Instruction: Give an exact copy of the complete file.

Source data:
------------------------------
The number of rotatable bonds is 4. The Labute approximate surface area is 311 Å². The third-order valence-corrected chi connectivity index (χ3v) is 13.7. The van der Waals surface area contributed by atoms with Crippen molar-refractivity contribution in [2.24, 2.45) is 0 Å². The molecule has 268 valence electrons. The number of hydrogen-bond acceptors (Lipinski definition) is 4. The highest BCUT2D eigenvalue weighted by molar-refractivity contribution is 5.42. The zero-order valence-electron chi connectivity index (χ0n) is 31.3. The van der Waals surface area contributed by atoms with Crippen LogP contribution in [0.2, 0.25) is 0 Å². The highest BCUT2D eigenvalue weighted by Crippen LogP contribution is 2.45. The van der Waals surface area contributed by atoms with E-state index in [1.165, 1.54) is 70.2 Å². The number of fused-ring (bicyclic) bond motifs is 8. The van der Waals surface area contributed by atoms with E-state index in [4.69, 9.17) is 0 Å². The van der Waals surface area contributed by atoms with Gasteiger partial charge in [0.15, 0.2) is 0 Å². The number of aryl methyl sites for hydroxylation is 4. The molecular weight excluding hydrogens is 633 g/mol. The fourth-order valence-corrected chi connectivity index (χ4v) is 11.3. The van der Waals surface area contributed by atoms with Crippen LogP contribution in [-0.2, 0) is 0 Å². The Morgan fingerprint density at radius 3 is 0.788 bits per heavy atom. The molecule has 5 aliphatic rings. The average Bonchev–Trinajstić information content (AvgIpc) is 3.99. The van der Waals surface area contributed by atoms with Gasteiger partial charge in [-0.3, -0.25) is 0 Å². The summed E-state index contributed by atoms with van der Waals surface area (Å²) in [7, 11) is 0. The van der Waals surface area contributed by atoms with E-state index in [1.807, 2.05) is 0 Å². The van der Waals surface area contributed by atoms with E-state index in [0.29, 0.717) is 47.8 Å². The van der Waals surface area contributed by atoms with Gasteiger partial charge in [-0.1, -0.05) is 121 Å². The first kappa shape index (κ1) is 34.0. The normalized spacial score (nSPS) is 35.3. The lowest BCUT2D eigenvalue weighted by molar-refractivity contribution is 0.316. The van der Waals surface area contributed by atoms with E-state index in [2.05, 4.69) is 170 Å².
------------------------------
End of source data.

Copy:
The number of rotatable bonds is 4. The Labute approximate surface area is 311 Å². The third-order valence-corrected chi connectivity index (χ3v) is 13.7. The van der Waals surface area contributed by atoms with Crippen molar-refractivity contribution in [2.24, 2.45) is 0 Å². The molecule has 268 valence electrons. The number of hydrogen-bond acceptors (Lipinski definition) is 4. The highest BCUT2D eigenvalue weighted by molar-refractivity contribution is 5.42. The zero-order valence-electron chi connectivity index (χ0n) is 31.3. The van der Waals surface area contributed by atoms with Crippen LogP contribution in [0.2, 0.25) is 0 Å². The highest BCUT2D eigenvalue weighted by Crippen LogP contribution is 2.45. The van der Waals surface area contributed by atoms with E-state index in [1.165, 1.54) is 70.2 Å². The number of fused-ring (bicyclic) bond motifs is 8. The van der Waals surface area contributed by atoms with E-state index in [4.69, 9.17) is 0 Å². The van der Waals surface area contributed by atoms with Gasteiger partial charge in [0.15, 0.2) is 0 Å². The number of aryl methyl sites for hydroxylation is 4. The molecular weight excluding hydrogens is 633 g/mol. The fourth-order valence-corrected chi connectivity index (χ4v) is 11.3. The van der Waals surface area contributed by atoms with Crippen LogP contribution in [-0.2, 0) is 0 Å². The Morgan fingerprint density at radius 3 is 0.788 bits per heavy atom. The molecule has 5 aliphatic rings. The average Bonchev–Trinajstić information content (AvgIpc) is 3.99. The van der Waals surface area contributed by atoms with Gasteiger partial charge in [-0.3, -0.25) is 0 Å². The summed E-state index contributed by atoms with van der Waals surface area (Å²) in [7, 11) is 0. The van der Waals surface area contributed by atoms with E-state index in [1.807, 2.05) is 0 Å². The van der Waals surface area contributed by atoms with E-state index in [0.29, 0.717) is 47.8 Å². The van der Waals surface area contributed by atoms with Gasteiger partial charge in [-0.1, -0.05) is 121 Å². The first kappa shape index (κ1) is 34.0. The normalized spacial score (nSPS) is 35.3. The lowest BCUT2D eigenvalue weighted by molar-refractivity contribution is 0.316. The van der Waals surface area contributed by atoms with E-state index in [2.05, 4.69) is 170 Å².